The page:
Expert insight:
11 simple rules of business model transformation in pharma and medtech

By Prof. Dr. Brian D. Smith, expert-trainer of the Transforming Your Pharma & Medtech Business Model - Choosing, Designing and Building From 26 Emerging Alternatives course.

(This article is based on Brian's new book, "Darwin's Medicine: How Business Models in the Life Science Industry are Evolving", which is available from Amazon and all good book shops, both hard copy and electronically.)
 

The scientists in your team know that all good thinking is underpinned by a robust theory. Scientists wouldn’t read a paper on enzyme kinetics that wasn’t based on induced fit theory, or listen to a geneticist who hadn’t heard of DNA expression.

By contrast, almost everything that is written about business model transformation in pharma and medtech is atheoretical. It is not underpinned by a coherent, substantiated explanation of how the world works. Instead, business executives are bombarded with a web of opinions, conjectures and guesses, often wrapped up in buzz words and acronyms.

This is especially annoying when one realises that there is a good, well-researched science of business model transformation. Those seeking details can read Prof. Brian Smith’s new book, “Darwin’s Medicine: How Life Science Business Models are Evolving”, but here is his summary in 11 easily digestible bites:
 

Rule 1: Think of Your Business Model as a Species

The biggest problem with most of what you read about business models is that it never defines what one is. Darwin would tell you that a business model is a taxonomic category: a group of firms that meet the challenge of survival in a similar way. For example, all firms that compete by making discontinuous innovations based on new science and selling it to institutional payers, like governments, belong to one “species” of business model. Firms of that kind have much more in common with each other than they do with firms of another business model, such as those that compete by selling branded me-toos to consumers. Thinking of business models as species clarifies the task of business model transformation.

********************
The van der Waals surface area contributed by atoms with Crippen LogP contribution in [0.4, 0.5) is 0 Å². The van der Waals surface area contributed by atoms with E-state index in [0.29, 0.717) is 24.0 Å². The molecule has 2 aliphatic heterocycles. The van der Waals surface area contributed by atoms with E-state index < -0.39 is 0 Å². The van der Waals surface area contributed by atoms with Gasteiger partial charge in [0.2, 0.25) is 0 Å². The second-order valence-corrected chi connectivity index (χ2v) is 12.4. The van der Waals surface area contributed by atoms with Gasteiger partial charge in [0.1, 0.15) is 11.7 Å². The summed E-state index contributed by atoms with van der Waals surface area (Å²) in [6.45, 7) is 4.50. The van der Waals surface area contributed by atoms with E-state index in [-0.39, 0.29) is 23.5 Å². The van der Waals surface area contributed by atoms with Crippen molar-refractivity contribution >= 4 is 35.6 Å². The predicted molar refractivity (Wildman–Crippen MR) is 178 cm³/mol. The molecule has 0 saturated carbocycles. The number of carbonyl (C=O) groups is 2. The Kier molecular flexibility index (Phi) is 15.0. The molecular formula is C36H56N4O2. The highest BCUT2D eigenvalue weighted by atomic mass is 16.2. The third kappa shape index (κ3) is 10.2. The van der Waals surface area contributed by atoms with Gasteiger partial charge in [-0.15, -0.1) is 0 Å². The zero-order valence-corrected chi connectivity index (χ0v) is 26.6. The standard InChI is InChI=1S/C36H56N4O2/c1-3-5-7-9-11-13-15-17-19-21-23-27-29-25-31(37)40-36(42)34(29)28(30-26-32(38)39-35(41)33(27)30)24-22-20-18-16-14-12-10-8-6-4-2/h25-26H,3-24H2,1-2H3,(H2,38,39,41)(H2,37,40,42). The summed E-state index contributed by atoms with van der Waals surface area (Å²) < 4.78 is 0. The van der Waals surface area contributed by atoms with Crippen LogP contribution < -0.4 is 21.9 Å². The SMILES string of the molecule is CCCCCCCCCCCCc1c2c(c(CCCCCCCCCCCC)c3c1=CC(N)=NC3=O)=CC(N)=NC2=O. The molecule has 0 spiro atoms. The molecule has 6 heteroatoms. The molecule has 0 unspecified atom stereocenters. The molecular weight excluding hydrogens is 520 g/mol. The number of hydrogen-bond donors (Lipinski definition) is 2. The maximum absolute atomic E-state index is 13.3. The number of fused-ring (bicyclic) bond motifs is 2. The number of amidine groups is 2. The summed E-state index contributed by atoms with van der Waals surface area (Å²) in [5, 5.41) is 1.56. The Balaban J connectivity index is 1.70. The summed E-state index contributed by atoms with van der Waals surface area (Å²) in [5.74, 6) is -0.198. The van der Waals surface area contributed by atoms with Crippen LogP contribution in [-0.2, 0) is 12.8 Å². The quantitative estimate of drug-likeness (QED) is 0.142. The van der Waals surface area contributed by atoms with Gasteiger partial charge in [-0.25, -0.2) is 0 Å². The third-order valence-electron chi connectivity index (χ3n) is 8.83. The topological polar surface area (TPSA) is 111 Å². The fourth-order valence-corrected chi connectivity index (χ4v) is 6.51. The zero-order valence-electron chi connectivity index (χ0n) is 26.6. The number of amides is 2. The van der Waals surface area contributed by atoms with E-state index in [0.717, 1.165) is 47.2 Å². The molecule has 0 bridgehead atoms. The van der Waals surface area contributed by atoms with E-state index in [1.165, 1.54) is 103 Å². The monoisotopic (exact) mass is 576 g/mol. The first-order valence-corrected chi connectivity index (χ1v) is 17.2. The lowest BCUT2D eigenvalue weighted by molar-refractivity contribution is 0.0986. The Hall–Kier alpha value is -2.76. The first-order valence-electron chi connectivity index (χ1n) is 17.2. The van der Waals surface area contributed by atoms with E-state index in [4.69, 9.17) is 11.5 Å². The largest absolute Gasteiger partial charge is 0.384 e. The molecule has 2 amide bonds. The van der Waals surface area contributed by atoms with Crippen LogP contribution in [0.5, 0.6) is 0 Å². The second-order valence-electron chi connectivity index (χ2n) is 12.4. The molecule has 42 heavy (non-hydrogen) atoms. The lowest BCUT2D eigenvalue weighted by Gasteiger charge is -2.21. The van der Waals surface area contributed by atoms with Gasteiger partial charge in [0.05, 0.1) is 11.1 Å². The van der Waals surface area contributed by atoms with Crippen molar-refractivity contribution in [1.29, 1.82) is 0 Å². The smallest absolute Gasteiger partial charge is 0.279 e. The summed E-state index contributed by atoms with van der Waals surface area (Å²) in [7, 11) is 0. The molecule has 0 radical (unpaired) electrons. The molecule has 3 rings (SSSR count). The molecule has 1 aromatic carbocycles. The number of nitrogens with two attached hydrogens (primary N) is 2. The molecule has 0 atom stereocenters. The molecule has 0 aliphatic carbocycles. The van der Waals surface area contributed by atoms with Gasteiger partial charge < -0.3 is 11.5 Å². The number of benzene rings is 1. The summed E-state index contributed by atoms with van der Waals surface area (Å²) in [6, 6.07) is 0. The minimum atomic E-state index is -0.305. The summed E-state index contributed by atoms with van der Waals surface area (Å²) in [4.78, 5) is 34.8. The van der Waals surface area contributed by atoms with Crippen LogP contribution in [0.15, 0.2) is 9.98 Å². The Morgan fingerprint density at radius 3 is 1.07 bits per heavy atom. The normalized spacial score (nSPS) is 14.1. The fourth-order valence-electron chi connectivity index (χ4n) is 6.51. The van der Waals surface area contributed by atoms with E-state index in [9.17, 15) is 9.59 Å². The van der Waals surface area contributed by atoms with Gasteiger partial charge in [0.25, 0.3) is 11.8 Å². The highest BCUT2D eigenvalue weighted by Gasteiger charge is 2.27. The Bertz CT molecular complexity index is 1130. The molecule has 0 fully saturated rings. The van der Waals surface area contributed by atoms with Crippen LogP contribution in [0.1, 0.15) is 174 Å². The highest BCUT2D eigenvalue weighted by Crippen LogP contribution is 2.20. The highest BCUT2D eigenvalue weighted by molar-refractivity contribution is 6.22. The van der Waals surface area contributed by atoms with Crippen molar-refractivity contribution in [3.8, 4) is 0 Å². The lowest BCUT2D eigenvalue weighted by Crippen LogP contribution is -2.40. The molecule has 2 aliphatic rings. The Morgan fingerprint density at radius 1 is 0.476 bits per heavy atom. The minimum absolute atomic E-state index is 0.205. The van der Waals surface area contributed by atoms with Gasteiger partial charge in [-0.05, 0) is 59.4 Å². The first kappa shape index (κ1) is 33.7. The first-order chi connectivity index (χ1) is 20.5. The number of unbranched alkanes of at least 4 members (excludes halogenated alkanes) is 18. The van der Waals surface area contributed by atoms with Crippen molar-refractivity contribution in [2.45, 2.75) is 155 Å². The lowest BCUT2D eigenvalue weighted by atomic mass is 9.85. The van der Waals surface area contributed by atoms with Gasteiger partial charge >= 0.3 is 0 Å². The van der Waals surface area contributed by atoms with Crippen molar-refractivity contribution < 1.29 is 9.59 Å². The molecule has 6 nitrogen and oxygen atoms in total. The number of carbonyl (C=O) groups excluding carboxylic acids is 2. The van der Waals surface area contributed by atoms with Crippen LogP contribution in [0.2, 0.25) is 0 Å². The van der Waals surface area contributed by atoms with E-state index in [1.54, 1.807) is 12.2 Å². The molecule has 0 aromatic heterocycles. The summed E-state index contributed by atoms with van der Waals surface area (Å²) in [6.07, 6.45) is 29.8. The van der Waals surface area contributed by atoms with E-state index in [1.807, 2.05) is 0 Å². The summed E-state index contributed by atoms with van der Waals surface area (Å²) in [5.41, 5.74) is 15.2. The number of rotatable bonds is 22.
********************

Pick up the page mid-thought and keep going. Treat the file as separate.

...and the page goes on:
Rule 2: Think of Your Firm as an Interactor

Biology is about organisms. From humans and wildebeest to starfish and e.coli, all organisms interact with their environment and it is the success or failure of those interactions that drives evolution. For that reason, evolutionary scientists refer to organisms of any kind as “interactors”. In the same way, business is about organisations. From global pharma companies and minnow medtech start ups, these interact with the market environment of payers, prescribers, patients, regulators and so on. It is the success or failure of those interactions that drives the evolution of the life science industry. Thinking of your firm as an interactor helps the design of new business models.
 

Rule 3: Understand that Your Firm is Defined by its Traits

Before our capability to easily extract and sequence DNA, we recognised biological species by their distinctive physical traits. Biologists still classify animals according to whether or not they have spines, lay live young or have even or odd numbers of toes. In the same way, life science business models have characteristic traits such as research intensity, marketing capabilities or operational efficiency. We mistakenly refer to the pharma or medtech business model but in truth the research based firm, the generic manufacturer and those firms that create value through service more than product are very different creatures and quite distinct business models. Defining the necessary traits of a new business model is the first step towards it.